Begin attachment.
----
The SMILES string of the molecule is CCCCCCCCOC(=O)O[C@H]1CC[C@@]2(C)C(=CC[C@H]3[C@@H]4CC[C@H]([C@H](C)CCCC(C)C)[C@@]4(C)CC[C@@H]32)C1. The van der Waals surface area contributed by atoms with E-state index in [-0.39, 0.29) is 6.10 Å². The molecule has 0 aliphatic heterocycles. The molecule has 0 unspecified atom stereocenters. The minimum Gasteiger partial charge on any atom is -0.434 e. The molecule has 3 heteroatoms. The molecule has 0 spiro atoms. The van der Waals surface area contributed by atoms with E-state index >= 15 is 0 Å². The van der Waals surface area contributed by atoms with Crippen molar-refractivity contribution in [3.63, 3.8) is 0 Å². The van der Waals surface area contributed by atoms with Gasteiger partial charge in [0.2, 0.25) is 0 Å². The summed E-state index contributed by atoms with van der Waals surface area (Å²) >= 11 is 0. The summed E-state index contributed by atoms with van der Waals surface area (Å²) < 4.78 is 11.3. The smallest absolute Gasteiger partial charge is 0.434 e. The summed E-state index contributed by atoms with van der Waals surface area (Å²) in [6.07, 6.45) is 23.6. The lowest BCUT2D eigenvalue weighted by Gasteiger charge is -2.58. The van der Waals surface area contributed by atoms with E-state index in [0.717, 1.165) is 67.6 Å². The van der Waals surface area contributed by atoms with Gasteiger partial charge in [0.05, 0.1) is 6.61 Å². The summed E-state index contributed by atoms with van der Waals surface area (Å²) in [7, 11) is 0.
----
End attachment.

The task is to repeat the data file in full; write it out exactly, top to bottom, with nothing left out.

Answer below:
The SMILES string of the molecule is CCCCCCCCOC(=O)O[C@H]1CC[C@@]2(C)C(=CC[C@H]3[C@@H]4CC[C@H]([C@H](C)CCCC(C)C)[C@@]4(C)CC[C@@H]32)C1. The van der Waals surface area contributed by atoms with E-state index in [-0.39, 0.29) is 6.10 Å². The molecule has 0 aliphatic heterocycles. The molecule has 0 unspecified atom stereocenters. The minimum Gasteiger partial charge on any atom is -0.434 e. The molecule has 3 heteroatoms. The molecule has 0 spiro atoms. The van der Waals surface area contributed by atoms with E-state index >= 15 is 0 Å². The van der Waals surface area contributed by atoms with Crippen molar-refractivity contribution in [3.63, 3.8) is 0 Å². The van der Waals surface area contributed by atoms with Gasteiger partial charge in [0.2, 0.25) is 0 Å². The summed E-state index contributed by atoms with van der Waals surface area (Å²) >= 11 is 0. The summed E-state index contributed by atoms with van der Waals surface area (Å²) < 4.78 is 11.3. The smallest absolute Gasteiger partial charge is 0.434 e. The summed E-state index contributed by atoms with van der Waals surface area (Å²) in [6.07, 6.45) is 23.6. The lowest BCUT2D eigenvalue weighted by Gasteiger charge is -2.58. The van der Waals surface area contributed by atoms with E-state index in [0.717, 1.165) is 67.6 Å². The van der Waals surface area contributed by atoms with Gasteiger partial charge in [0.05, 0.1) is 6.61 Å². The summed E-state index contributed by atoms with van der Waals surface area (Å²) in [7, 11) is 0.